Passagemaker - Sleeping Aboard?

I'm in the planning stage for doing the inaugural Salish 100, which is a seven day sail in company from Olympia to Port Townsend in June.  There are some options for camping ashore at a few of the stops, but it appears that sleeping aboard might be more preferable at others.

I've been wracking my brain about how to come up with some kind of portable sleeping platform for a sleeping bag or air mattress.  So far, all I can come up with is some kind of tambour that I can roll up or just an old school cot that I can disassemble.

Please let me know if you have any suggestions.

I'm also contemplating a topping lift or possibly boom gallows to allow me to use a boom tent of some sort.

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RE: Passagemaker - Sleeping Aboard?

Here's a solution for a Welsford Navigator, you might be able to adapt it.

Everything fold flat for easy storage. Details at:

+1 on the boom tent.

Good luck,




RE: Passagemaker - Sleeping Aboard?

Been puzzling about this myself, not that I've done more'n just cogitate.  If you don't need to sleep all stretched out, you might be able just to curl up between the sternsheets and the midship thwart.  You'll want some floorboards or Dri-Deck panels or some such to keep your butt and bedding out of whatever little bit of water will invariably be trickling around there.  If you put all your gear forward of the midship thwart, the weight should about balance.  Most folks don't need a six-foot space in which to stretch out, but that might or might not work for you.

A step up from that would be to rig some sort of hammock-like business over the same space, still figurin' to sleep curled up some.  Eliminates need for much, if any, padding, and also serves to keep you out of any puddle.  The trick there would be to figure out where to attach such a thing and to do something that will spread the stress out enough so that it doesn't hurt the boat.  The idea needs further development, for sure.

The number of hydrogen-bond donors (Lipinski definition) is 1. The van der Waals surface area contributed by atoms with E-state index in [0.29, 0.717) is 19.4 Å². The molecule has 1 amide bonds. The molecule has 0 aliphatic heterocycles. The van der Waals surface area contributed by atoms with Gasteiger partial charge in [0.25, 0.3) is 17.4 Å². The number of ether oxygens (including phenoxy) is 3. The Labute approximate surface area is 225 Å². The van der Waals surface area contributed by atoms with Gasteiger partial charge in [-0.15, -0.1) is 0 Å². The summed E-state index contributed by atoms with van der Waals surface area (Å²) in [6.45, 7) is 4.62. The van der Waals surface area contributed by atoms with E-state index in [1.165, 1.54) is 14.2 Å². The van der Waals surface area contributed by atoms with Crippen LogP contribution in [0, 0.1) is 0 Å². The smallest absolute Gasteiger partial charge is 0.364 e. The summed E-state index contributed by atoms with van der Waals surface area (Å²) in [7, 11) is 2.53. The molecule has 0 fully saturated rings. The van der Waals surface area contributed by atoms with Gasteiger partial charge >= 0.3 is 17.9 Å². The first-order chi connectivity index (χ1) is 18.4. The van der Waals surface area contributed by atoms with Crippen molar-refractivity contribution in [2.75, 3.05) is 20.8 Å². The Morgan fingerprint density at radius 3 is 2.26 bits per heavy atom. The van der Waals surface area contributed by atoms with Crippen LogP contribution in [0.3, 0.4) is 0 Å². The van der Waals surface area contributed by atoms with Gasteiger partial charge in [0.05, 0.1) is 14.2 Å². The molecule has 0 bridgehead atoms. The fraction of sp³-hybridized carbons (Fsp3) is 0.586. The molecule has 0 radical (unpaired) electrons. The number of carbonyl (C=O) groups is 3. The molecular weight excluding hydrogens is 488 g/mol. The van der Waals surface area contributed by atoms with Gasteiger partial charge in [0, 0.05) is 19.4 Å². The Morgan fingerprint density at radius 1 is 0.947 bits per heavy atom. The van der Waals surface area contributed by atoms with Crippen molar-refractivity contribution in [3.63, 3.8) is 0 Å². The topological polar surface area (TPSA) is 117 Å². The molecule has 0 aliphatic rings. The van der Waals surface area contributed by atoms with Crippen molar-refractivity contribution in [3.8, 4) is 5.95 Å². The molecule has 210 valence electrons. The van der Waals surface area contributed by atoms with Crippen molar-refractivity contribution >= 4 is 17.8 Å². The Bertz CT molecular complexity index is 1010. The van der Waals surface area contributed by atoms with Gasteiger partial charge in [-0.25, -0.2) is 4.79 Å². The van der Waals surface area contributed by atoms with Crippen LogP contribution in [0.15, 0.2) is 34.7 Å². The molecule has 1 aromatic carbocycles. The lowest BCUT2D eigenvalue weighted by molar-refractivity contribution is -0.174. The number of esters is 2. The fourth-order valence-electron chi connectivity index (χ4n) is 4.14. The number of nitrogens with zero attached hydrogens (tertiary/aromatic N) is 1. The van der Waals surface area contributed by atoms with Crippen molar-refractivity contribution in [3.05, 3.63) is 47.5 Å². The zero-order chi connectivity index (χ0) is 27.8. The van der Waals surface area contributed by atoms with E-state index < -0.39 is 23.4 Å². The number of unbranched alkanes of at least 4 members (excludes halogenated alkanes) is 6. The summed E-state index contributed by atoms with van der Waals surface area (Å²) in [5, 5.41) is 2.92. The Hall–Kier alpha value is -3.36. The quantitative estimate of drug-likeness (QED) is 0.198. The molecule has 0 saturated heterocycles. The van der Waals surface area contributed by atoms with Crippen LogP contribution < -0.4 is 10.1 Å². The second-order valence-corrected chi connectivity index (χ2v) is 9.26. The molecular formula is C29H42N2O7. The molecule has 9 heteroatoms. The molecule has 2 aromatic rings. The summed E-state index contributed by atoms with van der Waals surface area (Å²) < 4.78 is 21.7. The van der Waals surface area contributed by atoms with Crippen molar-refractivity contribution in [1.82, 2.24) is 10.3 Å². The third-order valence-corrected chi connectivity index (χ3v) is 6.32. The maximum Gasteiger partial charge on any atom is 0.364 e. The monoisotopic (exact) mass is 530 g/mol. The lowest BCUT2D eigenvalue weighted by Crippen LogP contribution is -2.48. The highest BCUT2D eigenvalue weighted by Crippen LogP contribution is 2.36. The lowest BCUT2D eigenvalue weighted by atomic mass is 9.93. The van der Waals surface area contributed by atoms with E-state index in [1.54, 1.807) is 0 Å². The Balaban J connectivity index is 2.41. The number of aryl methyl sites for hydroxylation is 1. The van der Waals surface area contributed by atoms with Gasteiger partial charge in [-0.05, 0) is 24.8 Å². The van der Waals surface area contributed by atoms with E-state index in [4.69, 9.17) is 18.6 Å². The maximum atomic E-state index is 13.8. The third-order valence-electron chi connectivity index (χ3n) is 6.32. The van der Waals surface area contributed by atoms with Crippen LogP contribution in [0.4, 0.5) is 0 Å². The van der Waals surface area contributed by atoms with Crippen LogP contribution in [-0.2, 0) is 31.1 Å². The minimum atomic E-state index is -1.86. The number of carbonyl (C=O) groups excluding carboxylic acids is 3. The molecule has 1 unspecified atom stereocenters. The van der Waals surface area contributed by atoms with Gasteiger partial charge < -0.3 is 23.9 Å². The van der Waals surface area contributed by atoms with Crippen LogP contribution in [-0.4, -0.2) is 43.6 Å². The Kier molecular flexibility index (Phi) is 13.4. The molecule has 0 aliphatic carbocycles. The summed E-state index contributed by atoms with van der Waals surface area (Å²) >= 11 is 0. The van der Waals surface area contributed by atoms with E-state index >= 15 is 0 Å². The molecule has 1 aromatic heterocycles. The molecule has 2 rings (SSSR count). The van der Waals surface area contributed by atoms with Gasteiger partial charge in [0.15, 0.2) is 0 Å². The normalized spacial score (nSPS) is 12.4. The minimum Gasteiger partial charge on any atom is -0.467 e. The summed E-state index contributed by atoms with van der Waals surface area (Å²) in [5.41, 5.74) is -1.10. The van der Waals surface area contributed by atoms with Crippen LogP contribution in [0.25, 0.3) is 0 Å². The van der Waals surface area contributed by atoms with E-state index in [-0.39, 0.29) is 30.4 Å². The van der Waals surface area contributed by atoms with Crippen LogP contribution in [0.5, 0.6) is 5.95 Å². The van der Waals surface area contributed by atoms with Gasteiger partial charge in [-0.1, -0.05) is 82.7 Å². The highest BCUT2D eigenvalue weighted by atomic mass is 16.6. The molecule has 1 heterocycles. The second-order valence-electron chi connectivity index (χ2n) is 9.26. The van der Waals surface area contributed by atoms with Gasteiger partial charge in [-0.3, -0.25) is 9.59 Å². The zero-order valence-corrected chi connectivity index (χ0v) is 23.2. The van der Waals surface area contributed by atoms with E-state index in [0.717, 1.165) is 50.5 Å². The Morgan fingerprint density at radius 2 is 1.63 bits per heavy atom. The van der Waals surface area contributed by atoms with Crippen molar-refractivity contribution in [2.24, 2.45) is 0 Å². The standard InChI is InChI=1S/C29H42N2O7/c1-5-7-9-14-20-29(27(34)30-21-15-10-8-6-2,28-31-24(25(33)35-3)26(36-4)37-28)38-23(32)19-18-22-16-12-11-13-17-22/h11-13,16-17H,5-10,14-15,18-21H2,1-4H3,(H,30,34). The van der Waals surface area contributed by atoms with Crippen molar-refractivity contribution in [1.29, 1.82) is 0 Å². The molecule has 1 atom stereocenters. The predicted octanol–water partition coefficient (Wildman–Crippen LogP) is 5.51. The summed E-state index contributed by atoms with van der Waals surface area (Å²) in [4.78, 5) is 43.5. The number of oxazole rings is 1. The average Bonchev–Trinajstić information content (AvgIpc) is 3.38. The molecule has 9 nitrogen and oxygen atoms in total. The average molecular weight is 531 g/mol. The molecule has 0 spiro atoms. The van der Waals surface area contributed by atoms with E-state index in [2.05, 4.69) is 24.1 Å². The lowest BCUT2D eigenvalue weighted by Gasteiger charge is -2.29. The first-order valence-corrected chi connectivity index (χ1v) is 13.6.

If you really need to stretch out, maybe you can adapt a military-style folding stretcher, or fabricate something like that, to lay out fore'n'aft between the bow seat and the sternsheets; the midship thwart being an inch or so lower might be enough to allow for the sag in the middle.  You probably ought to be careful about getting your body up too high, though; wouldn't due to wake up in the drink after a capsize.

It might be that the biggest issue will be keeping water out of the boat.  A simple boom tent won't do much more than keep the dew off you.  I guess you could always sleep in your foulies.  I've done that in a hard chance, but it ain't especially restful.  To really tent the thing in snuggly is going to require some tricky canvas work to work around the mast and rigging.  (You've got the gunter rig, right?)  Not that it ain't possible, but it won't be simple.  Even with the lug rig, it'd require some thought about how to do it.

Then there're the toilet arrangements to think about....


RE: Passagemaker - Sleeping Aboard?

Good stuff guys.  Thanks for the ideas and encouragement!  In addition to the above, I also did a quick search on Amazon for "inflatable bean bag chair adult" and got some interesting results for a inflatable hammocks, which I didn't know existed.

I've made a bunch of stuff out of PVC pipe in the past, so maybe a military-style cot from PVC fittings.  Also, if I did a boom gallows, I could suspend a hammock along the length of the boom, but then you get into the whole top-heavy thing.

Will keep percolating.  Got a few months...

RE: Passagemaker - Sleeping Aboard?

   Here is an earlier tread on a pvc cot for the N E dory.

RE: Passagemaker - Sleeping Aboard?

Good thread.  I purchased a tent to use on my NE Dory for 2 adults and a large dog.   I will probably go the plywood/plank route to maximize sleeping area.  Figure a way to raise the boom easily out of the way when sleeping and a way to raise a solar light to the top of the mast each evening. 

RE: Passagemaker - Sleeping Aboard?